Tyler Vielleux and Jakob Fipke build the bridge that won the competition, which is calculated by the mass of the bridge / divided by the amount of weight the bridge could stand before collapsing. “Building the bridge reinforced our understanding, and working together we were able to combine our ideas to build the best bridge possible.”
Mr. Perren’s final comment really summarizes a fantastic learning experience for these students: “I think most students will now look at bridges with a whole new perspective and can visualize where the forces are going in structures. This is a perspective achieved once you go through the process of designing and building a bridge.”
At Stanley Humphries Secondary School, we are starting a new way of sharing the great things that happen here on a daily basis. The SH Learns Blog will highlight the happenings of the school.
The first blog entry comes from my good fortune of walking into the room of Mr. Leffelaar’s Biology 12 class. When I walked in today, Mr. Leffelaar was enthusiastically describing the corpus callosum and the importance of its function for the human brain. Students were asking questions and demonstrating their own eagerness to learn about all of the parts of the brain. Connections were made to physiology and psychology with lots of interested discussion and more questions. Mr. Leffelaar was so interested in talking about the brain, his students were naturally eager and enthusiastic as well. Cerebrums, medulla oblongata, lobes… every possible part of the brain was discussed in detail and the students contributed most of the information, the back and forth conversation making the time go very fast.
Once this conversation concluded, some quick preparation work for their upcoming laboratory observations of sheep’s brains took place, and then the students went to complete their assigned task.
Mr. Leffelaar is the corpus callosum between the vast content of biological curriculum and the students who are eager to learn this material. He is the connection piece between the material and the students. Mr. Leffelaar has created an environment where student learning is at the forefront, where questions are encouraged, enthusiasm for Biology is shared and a shared expectation of respect is present. Mr. Leffelaar came to Stanley Humphries 26 years ago after studying biology in university and teaching abroad in Africa. After five minutes in his class, you can feel the passion that he has for this subject.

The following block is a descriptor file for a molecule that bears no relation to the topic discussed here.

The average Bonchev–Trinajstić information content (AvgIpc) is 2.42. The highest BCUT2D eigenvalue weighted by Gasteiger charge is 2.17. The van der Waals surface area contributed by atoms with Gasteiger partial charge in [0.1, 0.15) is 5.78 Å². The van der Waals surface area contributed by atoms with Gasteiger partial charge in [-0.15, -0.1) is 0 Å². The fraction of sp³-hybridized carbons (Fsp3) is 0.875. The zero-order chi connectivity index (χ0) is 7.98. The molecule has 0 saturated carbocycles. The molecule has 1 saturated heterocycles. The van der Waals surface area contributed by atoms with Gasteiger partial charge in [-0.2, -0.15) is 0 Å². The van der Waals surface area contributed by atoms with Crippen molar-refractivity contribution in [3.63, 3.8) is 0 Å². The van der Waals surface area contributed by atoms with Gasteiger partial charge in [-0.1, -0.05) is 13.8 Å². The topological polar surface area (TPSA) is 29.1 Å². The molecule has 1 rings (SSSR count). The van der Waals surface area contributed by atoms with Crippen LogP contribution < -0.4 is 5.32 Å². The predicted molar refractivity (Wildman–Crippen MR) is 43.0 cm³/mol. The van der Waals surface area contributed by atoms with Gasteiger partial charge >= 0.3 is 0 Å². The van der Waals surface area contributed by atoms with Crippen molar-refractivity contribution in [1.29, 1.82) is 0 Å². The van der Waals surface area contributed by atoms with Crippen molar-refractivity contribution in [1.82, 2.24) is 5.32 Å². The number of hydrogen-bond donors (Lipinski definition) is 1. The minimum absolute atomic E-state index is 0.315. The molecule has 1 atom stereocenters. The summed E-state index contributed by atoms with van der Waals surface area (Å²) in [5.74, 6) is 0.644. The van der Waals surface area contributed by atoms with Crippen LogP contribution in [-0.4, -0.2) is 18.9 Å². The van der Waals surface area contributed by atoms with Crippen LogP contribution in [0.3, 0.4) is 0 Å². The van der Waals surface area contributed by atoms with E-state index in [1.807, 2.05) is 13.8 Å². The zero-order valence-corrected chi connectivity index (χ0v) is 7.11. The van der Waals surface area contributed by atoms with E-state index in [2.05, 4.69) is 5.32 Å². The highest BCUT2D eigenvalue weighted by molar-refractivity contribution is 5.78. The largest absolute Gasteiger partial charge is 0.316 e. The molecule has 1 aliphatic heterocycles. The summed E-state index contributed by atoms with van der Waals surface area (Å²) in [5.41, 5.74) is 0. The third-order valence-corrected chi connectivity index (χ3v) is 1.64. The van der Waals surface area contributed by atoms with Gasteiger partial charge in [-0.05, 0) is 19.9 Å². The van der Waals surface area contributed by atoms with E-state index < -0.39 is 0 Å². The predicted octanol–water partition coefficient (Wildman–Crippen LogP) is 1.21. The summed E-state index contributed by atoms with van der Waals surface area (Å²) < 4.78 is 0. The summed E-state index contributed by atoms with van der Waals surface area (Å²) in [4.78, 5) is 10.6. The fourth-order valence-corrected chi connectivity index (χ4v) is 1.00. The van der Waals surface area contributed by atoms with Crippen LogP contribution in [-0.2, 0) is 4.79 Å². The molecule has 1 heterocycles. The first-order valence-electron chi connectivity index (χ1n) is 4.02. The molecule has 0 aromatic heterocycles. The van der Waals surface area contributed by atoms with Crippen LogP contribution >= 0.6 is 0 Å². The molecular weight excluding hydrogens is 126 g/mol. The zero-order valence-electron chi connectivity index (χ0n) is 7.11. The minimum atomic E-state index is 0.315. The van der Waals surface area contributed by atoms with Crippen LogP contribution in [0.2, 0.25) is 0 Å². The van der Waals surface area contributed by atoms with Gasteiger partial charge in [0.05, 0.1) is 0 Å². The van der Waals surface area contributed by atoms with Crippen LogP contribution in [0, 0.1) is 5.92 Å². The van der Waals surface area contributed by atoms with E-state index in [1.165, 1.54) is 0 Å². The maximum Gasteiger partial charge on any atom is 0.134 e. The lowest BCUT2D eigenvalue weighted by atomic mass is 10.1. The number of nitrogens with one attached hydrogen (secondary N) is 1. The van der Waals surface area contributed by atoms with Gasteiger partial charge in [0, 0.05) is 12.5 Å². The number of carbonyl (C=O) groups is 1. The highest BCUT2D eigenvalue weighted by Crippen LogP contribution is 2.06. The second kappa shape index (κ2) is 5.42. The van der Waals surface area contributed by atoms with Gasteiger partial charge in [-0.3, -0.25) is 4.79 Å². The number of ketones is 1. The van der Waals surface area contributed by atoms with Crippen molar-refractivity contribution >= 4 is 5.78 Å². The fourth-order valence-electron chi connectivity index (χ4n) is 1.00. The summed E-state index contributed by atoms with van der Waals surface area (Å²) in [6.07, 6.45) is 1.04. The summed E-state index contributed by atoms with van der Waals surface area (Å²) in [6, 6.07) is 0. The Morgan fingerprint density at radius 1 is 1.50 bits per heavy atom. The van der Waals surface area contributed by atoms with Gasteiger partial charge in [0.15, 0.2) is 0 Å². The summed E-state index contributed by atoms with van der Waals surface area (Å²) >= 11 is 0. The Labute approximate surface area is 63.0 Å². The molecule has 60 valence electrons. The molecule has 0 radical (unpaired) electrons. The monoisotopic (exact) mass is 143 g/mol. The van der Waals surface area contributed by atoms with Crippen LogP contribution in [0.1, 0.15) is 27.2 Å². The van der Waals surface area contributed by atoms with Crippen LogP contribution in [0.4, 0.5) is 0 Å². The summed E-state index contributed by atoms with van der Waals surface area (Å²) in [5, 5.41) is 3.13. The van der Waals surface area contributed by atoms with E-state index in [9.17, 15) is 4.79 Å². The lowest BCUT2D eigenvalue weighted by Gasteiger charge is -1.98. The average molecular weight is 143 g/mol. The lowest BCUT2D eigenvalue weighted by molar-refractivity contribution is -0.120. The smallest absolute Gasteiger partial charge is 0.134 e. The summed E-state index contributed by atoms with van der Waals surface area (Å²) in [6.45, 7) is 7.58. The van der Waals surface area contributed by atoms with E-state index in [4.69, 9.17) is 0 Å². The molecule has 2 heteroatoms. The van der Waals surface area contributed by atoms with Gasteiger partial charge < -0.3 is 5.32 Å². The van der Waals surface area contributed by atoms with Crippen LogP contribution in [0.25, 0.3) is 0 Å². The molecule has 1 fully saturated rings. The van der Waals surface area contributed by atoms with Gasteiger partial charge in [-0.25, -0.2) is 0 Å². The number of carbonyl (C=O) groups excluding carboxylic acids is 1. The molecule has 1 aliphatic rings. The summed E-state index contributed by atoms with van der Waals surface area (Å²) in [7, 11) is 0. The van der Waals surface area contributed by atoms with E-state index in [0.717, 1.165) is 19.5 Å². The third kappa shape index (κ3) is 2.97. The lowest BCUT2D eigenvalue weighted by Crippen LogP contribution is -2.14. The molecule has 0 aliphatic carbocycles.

Student Ecco Haake stated “Bi 12 is a really good class and it’s full of information about the human body, its very interesting and it’s nice because you can actually relate it to you…and Mr. Leffelaar, he teaches so enthusiastically!”
Emma Lawczynski talks of experiences learning in Mr. Leffelaar’s class.
“we are talking about the brain and nervous system, its so complex and amazing. It is amazing how many things it enables us to do. Just the brain itself has so many intricacies, just changing one aspect can change who that person is…
Of learning in this class Emma states, “Mr. Leffelaar is old fashioned in that it’s a lecture format, we take notes, he likes to have assignments on time, isn’t flexible on that, he has a very high expectation for his senior students. Its one of my favourite classes, I like his style and I love Biological sciences, especially learning about neurosciences. We (all of us students) share the wonder of how our bodies work and Mr. Leffelaar is very good at getting everyone to share and discuss what we know. It’s a great class. I really appreciate Mr Leffelaar as a teacher and I am so happy he is at S.H.